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Will the UAE have what it takes for an MSCI upgrade?

Will the UAE have what it takes for an MSCI upgrade?

As MSCI's classification review draws nearer, questions around its impact on the UAE's ailing business performance is in the spotlight. Will the UAE see the ranking as worth the change?

December 11, 2011 6:02 by

This Thursday, the UAE will be at the edge of its seat once more as Morgan Stanley Capital International (MSCI) makes its decision on a classification review for the Emirates and for Qatar.

But there’s a possibility that the index compiler may just postpone the announcement once more as performance levels of the UAE have seen even more decline from when the review was delayed in June this year.

That’s why analysts have become a little bit more pragmatic about the impact the rating will have on the UAE’s investment prospects, as this article in Gulf News suggests. A positive rating from MSCI is, of course, good news but analysts doubt that it will boost business significantly.

Meanwhile though, Dubai shares rose most this week amid hopes that the UAE will be upgraded to ‘emerging-market’ status at the same time that European leaders are agreed on measures to contain their own debt crisis–so at least some positive news has come out of this imminent report.

For the most part, it’s hard to disagree with analysts. The UAE continues to feel the blows of the economic crisis from a couple of years ago, even know as it prepares for a second crisis that may be brought on by the Euro debt. And while the rating will help put the UAE on the radars of investors around the world, the current circumstances around regulation, business ownership and current market conditions make it less appealing for discerning investors to consider the UAE, compared to say, India, China or even Latin America, which hold promise of cheap labour, and a outlined and established investment regulations and business ownership.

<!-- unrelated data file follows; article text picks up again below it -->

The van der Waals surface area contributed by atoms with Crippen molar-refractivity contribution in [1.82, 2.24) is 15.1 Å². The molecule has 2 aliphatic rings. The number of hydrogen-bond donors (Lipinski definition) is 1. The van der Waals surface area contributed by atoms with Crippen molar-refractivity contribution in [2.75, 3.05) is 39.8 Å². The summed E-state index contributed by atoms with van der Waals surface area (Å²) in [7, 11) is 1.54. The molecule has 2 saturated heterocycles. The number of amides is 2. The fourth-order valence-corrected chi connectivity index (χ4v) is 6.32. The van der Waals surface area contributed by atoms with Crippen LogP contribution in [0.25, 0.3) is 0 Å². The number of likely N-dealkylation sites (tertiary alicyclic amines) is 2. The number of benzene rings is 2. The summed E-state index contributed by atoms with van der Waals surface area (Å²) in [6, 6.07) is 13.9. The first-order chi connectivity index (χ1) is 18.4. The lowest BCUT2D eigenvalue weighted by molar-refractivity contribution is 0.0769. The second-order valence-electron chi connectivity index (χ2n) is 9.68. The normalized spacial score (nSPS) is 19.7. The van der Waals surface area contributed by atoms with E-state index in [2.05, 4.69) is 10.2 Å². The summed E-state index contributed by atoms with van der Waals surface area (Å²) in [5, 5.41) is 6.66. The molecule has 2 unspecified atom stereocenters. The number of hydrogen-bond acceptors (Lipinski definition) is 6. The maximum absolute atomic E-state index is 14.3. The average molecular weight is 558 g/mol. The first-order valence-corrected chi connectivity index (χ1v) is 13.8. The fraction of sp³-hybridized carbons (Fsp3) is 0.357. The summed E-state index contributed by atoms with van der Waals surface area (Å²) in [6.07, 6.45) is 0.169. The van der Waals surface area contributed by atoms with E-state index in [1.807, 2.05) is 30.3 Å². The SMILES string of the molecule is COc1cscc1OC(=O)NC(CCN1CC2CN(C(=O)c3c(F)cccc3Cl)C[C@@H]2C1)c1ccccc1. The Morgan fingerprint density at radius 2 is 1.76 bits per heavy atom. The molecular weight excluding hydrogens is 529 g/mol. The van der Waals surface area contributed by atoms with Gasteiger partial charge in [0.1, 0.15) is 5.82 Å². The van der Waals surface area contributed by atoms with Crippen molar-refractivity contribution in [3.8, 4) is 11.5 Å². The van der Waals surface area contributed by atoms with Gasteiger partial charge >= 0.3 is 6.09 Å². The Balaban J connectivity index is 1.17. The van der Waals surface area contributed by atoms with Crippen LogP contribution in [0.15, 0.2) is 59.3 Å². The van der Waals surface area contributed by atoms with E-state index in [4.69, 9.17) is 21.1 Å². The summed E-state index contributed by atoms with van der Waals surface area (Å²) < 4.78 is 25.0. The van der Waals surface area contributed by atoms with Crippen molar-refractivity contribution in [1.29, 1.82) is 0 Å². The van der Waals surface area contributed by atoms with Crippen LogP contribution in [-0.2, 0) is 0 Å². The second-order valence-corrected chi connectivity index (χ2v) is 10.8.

Of course steps are being made to roll out the red carpet for potential business. There’s that new Companies Law that was recently approved that sets “a general framework for public joint-stock companies to ensure the rights of all stakeholders, transparency and disclosure of financial statements and the efficiency and integrity of board of directors” –at least that’s how a Gulf News article described it.

Beyond this vague description, there is still “a need for more clarity on the changes made,” as one Dubai-based analyst said on request of anonymity. And we have to say, we definitely agree. The more transparent business processes become, the better the country’s chances of being upgraded. So the UAE will have to decide how much they really want to be upgraded then, and if it’s really worth changing their current business processes.

That clock is ticking…December 14 is just around the corner.

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